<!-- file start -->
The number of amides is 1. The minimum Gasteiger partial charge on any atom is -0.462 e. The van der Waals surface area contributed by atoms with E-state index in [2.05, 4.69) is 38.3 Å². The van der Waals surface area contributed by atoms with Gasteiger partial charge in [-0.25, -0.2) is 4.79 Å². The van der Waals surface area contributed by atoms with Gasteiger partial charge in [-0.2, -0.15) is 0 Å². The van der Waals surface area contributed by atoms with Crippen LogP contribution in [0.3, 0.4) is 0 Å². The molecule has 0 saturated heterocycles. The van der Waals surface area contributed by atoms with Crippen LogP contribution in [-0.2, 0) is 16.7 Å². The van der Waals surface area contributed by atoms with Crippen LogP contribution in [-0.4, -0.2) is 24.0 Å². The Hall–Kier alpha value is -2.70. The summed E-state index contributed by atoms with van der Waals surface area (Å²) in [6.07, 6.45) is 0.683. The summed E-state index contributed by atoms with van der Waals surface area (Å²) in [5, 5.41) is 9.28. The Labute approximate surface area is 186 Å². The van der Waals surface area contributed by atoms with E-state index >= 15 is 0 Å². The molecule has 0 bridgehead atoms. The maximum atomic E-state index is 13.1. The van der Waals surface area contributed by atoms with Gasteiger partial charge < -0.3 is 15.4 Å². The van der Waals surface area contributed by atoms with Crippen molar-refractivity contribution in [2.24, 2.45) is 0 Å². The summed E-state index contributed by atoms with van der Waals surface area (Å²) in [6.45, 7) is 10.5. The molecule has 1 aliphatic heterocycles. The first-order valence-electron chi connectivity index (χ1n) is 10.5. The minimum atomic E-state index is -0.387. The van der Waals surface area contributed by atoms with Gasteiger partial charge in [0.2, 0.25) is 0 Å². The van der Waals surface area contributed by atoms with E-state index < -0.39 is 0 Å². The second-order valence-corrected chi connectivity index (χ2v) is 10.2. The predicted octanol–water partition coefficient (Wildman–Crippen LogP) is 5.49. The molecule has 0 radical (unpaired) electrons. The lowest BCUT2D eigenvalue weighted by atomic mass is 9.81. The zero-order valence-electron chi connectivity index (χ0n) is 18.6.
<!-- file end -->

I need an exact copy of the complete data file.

The number of amides is 1. The minimum Gasteiger partial charge on any atom is -0.462 e. The van der Waals surface area contributed by atoms with E-state index in [2.05, 4.69) is 38.3 Å². The van der Waals surface area contributed by atoms with Gasteiger partial charge in [-0.25, -0.2) is 4.79 Å². The van der Waals surface area contributed by atoms with Gasteiger partial charge in [-0.2, -0.15) is 0 Å². The van der Waals surface area contributed by atoms with Crippen LogP contribution in [0.3, 0.4) is 0 Å². The molecule has 0 saturated heterocycles. The van der Waals surface area contributed by atoms with Crippen LogP contribution in [-0.2, 0) is 16.7 Å². The van der Waals surface area contributed by atoms with Crippen LogP contribution in [-0.4, -0.2) is 24.0 Å². The Hall–Kier alpha value is -2.70. The summed E-state index contributed by atoms with van der Waals surface area (Å²) in [6.07, 6.45) is 0.683. The summed E-state index contributed by atoms with van der Waals surface area (Å²) in [5, 5.41) is 9.28. The Labute approximate surface area is 186 Å². The van der Waals surface area contributed by atoms with E-state index >= 15 is 0 Å². The molecule has 0 bridgehead atoms. The maximum atomic E-state index is 13.1. The van der Waals surface area contributed by atoms with Gasteiger partial charge < -0.3 is 15.4 Å². The van der Waals surface area contributed by atoms with Crippen molar-refractivity contribution in [2.24, 2.45) is 0 Å². The summed E-state index contributed by atoms with van der Waals surface area (Å²) in [6.45, 7) is 10.5. The molecule has 1 aliphatic heterocycles. The first-order valence-electron chi connectivity index (χ1n) is 10.5. The minimum atomic E-state index is -0.387. The van der Waals surface area contributed by atoms with Gasteiger partial charge in [0.2, 0.25) is 0 Å². The van der Waals surface area contributed by atoms with E-state index < -0.39 is 0 Å². The second-order valence-corrected chi connectivity index (χ2v) is 10.2. The predicted octanol–water partition coefficient (Wildman–Crippen LogP) is 5.49. The molecule has 0 radical (unpaired) electrons. The lowest BCUT2D eigenvalue weighted by atomic mass is 9.81. The zero-order valence-electron chi connectivity index (χ0n) is 18.6.